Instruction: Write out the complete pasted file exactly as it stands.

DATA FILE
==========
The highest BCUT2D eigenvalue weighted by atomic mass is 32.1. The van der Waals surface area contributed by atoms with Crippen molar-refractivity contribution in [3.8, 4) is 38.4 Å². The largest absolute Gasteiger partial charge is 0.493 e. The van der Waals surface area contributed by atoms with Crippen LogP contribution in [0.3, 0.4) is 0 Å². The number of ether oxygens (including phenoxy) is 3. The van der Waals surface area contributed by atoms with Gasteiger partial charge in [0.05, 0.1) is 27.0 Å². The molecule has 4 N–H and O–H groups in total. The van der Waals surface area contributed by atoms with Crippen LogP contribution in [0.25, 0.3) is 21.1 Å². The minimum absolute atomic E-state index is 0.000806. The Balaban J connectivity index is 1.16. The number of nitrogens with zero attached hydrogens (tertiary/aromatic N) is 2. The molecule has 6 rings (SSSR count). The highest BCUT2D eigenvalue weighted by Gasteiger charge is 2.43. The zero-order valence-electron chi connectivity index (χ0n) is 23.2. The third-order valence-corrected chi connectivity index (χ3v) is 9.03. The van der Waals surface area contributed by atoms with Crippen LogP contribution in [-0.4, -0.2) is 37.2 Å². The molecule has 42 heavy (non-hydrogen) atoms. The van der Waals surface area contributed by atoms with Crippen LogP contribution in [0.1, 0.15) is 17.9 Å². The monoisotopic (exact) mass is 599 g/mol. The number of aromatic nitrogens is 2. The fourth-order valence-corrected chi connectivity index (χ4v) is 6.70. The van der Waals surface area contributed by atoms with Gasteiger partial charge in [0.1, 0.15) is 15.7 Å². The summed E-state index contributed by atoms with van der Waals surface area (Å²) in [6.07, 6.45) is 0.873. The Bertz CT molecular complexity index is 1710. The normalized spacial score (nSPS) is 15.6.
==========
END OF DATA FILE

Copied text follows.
The highest BCUT2D eigenvalue weighted by atomic mass is 32.1. The van der Waals surface area contributed by atoms with Crippen molar-refractivity contribution in [3.8, 4) is 38.4 Å². The largest absolute Gasteiger partial charge is 0.493 e. The van der Waals surface area contributed by atoms with Crippen LogP contribution in [0.3, 0.4) is 0 Å². The number of ether oxygens (including phenoxy) is 3. The van der Waals surface area contributed by atoms with Gasteiger partial charge in [0.05, 0.1) is 27.0 Å². The molecule has 4 N–H and O–H groups in total. The van der Waals surface area contributed by atoms with Crippen LogP contribution in [0.25, 0.3) is 21.1 Å². The minimum absolute atomic E-state index is 0.000806. The Balaban J connectivity index is 1.16. The number of nitrogens with zero attached hydrogens (tertiary/aromatic N) is 2. The molecule has 6 rings (SSSR count). The highest BCUT2D eigenvalue weighted by Gasteiger charge is 2.43. The zero-order valence-electron chi connectivity index (χ0n) is 23.2. The third-order valence-corrected chi connectivity index (χ3v) is 9.03. The van der Waals surface area contributed by atoms with Crippen LogP contribution in [-0.4, -0.2) is 37.2 Å². The molecule has 42 heavy (non-hydrogen) atoms. The van der Waals surface area contributed by atoms with Crippen LogP contribution in [0.1, 0.15) is 17.9 Å². The monoisotopic (exact) mass is 599 g/mol. The number of aromatic nitrogens is 2. The fourth-order valence-corrected chi connectivity index (χ4v) is 6.70. The van der Waals surface area contributed by atoms with Gasteiger partial charge in [0.1, 0.15) is 15.7 Å². The summed E-state index contributed by atoms with van der Waals surface area (Å²) in [6.07, 6.45) is 0.873. The Bertz CT molecular complexity index is 1710. The normalized spacial score (nSPS) is 15.6.